My wife and I are ready to take the plunge and buy our first house. It became clear right away that we have opposite taste in homes in almost every way. How do we resolve this? We’re getting ready for the birth of our first child, and this is causing stress at what should be a happy and exciting time.
Caroline: Which house to buy easily makes the top-five list of “Most Important and Not Easily Undone Decisions a Married Couple Will Make.” As a result, if you don’t see eye to eye, what should be a unifying process starts to put real strain on the relationship. The best way we can help is to share our own experience. When we were looking for our first house, I had a desire to live in an older home with character in the midtown area where I had been raised.
Tom: I, on the other hand, had grown up in the suburbs and felt more comfortable in the newer neighborhoods. I didn’t (and still don’t) have much in the way of do-it-yourself skills, and the idea of owning an older home with its potential for problems was daunting to me.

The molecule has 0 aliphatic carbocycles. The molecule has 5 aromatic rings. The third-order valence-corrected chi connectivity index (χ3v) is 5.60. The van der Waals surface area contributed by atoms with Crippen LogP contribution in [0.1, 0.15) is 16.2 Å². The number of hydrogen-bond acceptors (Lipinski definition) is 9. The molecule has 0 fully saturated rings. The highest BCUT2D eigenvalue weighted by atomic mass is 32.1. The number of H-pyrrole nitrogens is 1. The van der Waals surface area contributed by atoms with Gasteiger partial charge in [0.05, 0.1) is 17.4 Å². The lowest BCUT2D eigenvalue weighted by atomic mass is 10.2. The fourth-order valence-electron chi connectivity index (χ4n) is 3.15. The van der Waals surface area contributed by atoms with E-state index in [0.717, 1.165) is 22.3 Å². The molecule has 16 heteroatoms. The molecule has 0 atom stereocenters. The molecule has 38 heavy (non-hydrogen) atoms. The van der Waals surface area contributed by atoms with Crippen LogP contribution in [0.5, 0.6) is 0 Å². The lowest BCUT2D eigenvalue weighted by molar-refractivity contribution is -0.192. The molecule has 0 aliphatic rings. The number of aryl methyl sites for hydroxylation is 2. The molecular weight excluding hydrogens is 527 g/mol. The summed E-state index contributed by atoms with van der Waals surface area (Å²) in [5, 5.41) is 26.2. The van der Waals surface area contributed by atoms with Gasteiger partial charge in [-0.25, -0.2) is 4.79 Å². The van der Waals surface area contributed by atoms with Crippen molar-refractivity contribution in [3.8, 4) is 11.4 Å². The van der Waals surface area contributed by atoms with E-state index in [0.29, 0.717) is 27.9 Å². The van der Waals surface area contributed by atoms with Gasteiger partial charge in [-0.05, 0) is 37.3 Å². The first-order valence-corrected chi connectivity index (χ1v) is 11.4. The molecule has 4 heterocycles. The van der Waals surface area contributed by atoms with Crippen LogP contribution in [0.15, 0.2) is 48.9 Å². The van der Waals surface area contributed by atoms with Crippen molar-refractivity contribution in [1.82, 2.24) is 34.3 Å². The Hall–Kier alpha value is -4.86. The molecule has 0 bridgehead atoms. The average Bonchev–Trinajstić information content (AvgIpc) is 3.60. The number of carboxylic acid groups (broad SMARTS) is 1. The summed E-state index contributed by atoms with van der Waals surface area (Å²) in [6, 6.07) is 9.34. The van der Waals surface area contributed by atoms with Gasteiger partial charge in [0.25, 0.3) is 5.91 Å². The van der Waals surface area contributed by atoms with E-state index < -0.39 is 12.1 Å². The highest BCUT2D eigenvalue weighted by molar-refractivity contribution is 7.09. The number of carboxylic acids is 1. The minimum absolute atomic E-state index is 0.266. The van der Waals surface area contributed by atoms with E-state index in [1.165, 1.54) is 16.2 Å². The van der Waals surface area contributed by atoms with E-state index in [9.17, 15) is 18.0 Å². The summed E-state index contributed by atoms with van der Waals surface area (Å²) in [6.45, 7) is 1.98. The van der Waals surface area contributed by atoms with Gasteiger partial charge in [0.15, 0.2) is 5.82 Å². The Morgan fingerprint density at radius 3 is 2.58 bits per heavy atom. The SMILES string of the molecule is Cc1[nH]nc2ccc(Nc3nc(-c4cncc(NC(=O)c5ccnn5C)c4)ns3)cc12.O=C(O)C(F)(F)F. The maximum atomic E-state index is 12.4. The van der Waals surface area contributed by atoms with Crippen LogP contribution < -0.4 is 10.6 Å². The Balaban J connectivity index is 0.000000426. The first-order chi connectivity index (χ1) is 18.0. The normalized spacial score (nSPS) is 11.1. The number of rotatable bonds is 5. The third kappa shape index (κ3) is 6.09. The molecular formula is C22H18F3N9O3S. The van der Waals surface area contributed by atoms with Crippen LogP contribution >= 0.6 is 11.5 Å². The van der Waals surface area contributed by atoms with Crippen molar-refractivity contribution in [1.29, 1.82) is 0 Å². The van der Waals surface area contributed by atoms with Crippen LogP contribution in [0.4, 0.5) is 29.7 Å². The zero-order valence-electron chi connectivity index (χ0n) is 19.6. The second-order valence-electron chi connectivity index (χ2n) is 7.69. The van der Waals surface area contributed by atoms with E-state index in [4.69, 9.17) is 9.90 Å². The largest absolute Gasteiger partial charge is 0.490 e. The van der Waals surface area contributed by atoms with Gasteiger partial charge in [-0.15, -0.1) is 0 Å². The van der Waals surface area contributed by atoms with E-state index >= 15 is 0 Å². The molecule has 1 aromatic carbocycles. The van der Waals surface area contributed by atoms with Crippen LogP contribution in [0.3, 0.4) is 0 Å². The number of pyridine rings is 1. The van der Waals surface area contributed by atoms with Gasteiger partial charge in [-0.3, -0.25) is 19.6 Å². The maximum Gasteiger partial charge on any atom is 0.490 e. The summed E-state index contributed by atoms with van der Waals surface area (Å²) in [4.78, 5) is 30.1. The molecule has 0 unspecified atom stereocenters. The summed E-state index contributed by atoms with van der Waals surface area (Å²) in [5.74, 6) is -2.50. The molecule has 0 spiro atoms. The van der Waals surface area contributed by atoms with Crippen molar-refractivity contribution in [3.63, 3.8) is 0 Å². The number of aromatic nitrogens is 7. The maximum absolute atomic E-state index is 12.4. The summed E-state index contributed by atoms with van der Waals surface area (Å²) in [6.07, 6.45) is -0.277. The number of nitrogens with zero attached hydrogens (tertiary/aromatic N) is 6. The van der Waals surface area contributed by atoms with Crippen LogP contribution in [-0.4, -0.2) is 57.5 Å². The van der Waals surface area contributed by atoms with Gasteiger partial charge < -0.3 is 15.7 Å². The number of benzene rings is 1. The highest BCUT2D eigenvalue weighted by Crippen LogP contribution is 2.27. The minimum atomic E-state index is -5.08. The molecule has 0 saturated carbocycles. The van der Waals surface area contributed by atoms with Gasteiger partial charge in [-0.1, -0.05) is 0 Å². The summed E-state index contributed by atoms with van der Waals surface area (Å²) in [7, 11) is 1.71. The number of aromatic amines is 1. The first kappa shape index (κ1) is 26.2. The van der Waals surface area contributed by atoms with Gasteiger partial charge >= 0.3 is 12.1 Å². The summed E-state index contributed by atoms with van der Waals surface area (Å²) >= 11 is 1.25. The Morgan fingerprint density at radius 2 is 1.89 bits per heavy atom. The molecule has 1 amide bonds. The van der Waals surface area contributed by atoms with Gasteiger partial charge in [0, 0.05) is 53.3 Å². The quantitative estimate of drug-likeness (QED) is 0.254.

For weeks on end, we toured house after house all over town, and invariably one of us would like the house while the other didn’t. We would then go ’round and ’round trying to convince each other why we should like that particular house.
It became apparent to me that this tactic was a mild form of manipulation, designed to fool each other into thinking that we liked something we really didn’t. Something had to end this stalemate. One day, I happened upon a house, and a new thought popped into my head: “This house has everything Caroline would love.” Finally, after so much searching, the idea that the house would make her happy made me happy! I brought her to the house, and just as I had suspected, she fell in love with it immediately. Our offer was made and accepted three days later, and we spent several happy years there until our family outgrew it.
Caroline: This may seem like oversimplified advice, but it is absolutely true: When we place the happiness of our spouse ahead of our own, we end up happier than we would have been otherwise! This is what St. Paul is speaking about in his Letter to the Ephesians when he urges husbands and wives to be “mutually subject to one another out of reverence for Christ.”
Tom: As a husband and father-to-be, ask yourself: Who is going to be spending most of their days in the house? In our case, I knew Caroline would be home most of the day, and our children would be home-schooled. Therefore, in a way, the comforts of home would matter more to them than to me. If they would be happy there, I certainly would be as well.
The McDonalds are family-life directors for the Archdiocese of Mobile, Alabama.